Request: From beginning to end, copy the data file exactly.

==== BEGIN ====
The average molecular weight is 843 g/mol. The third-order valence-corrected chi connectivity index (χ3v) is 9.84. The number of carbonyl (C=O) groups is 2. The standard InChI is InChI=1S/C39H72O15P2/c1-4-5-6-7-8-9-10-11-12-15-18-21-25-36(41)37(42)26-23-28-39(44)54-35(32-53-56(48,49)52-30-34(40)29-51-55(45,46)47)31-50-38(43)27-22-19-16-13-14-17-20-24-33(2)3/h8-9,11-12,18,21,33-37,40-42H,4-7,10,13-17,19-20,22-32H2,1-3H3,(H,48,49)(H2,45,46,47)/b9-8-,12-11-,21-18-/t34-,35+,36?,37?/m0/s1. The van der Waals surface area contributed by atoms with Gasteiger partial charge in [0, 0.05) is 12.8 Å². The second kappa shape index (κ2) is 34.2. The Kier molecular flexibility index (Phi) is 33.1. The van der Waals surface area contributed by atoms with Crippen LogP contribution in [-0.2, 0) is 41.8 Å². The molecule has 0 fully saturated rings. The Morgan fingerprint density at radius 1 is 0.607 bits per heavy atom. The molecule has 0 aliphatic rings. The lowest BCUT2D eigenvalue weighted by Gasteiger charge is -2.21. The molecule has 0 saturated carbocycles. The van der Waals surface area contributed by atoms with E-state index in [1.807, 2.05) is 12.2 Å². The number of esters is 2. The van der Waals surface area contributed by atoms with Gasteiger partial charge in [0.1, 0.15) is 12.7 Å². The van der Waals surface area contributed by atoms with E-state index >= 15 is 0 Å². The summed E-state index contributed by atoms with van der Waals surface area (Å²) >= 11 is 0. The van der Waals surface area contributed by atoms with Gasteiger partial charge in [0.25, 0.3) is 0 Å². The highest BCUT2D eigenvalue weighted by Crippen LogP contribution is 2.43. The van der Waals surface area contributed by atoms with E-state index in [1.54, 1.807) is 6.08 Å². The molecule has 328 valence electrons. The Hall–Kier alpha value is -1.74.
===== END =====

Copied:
The average molecular weight is 843 g/mol. The third-order valence-corrected chi connectivity index (χ3v) is 9.84. The number of carbonyl (C=O) groups is 2. The standard InChI is InChI=1S/C39H72O15P2/c1-4-5-6-7-8-9-10-11-12-15-18-21-25-36(41)37(42)26-23-28-39(44)54-35(32-53-56(48,49)52-30-34(40)29-51-55(45,46)47)31-50-38(43)27-22-19-16-13-14-17-20-24-33(2)3/h8-9,11-12,18,21,33-37,40-42H,4-7,10,13-17,19-20,22-32H2,1-3H3,(H,48,49)(H2,45,46,47)/b9-8-,12-11-,21-18-/t34-,35+,36?,37?/m0/s1. The van der Waals surface area contributed by atoms with Gasteiger partial charge in [0, 0.05) is 12.8 Å². The second kappa shape index (κ2) is 34.2. The Kier molecular flexibility index (Phi) is 33.1. The van der Waals surface area contributed by atoms with Crippen LogP contribution in [-0.2, 0) is 41.8 Å². The molecule has 0 fully saturated rings. The Morgan fingerprint density at radius 1 is 0.607 bits per heavy atom. The molecule has 0 aliphatic rings. The lowest BCUT2D eigenvalue weighted by Gasteiger charge is -2.21. The molecule has 0 saturated carbocycles. The van der Waals surface area contributed by atoms with E-state index in [1.807, 2.05) is 12.2 Å². The number of esters is 2. The van der Waals surface area contributed by atoms with Gasteiger partial charge in [0.1, 0.15) is 12.7 Å². The van der Waals surface area contributed by atoms with E-state index >= 15 is 0 Å². The summed E-state index contributed by atoms with van der Waals surface area (Å²) >= 11 is 0. The van der Waals surface area contributed by atoms with Gasteiger partial charge in [0.25, 0.3) is 0 Å². The highest BCUT2D eigenvalue weighted by Crippen LogP contribution is 2.43. The van der Waals surface area contributed by atoms with E-state index in [1.54, 1.807) is 6.08 Å². The molecule has 328 valence electrons. The Hall–Kier alpha value is -1.74.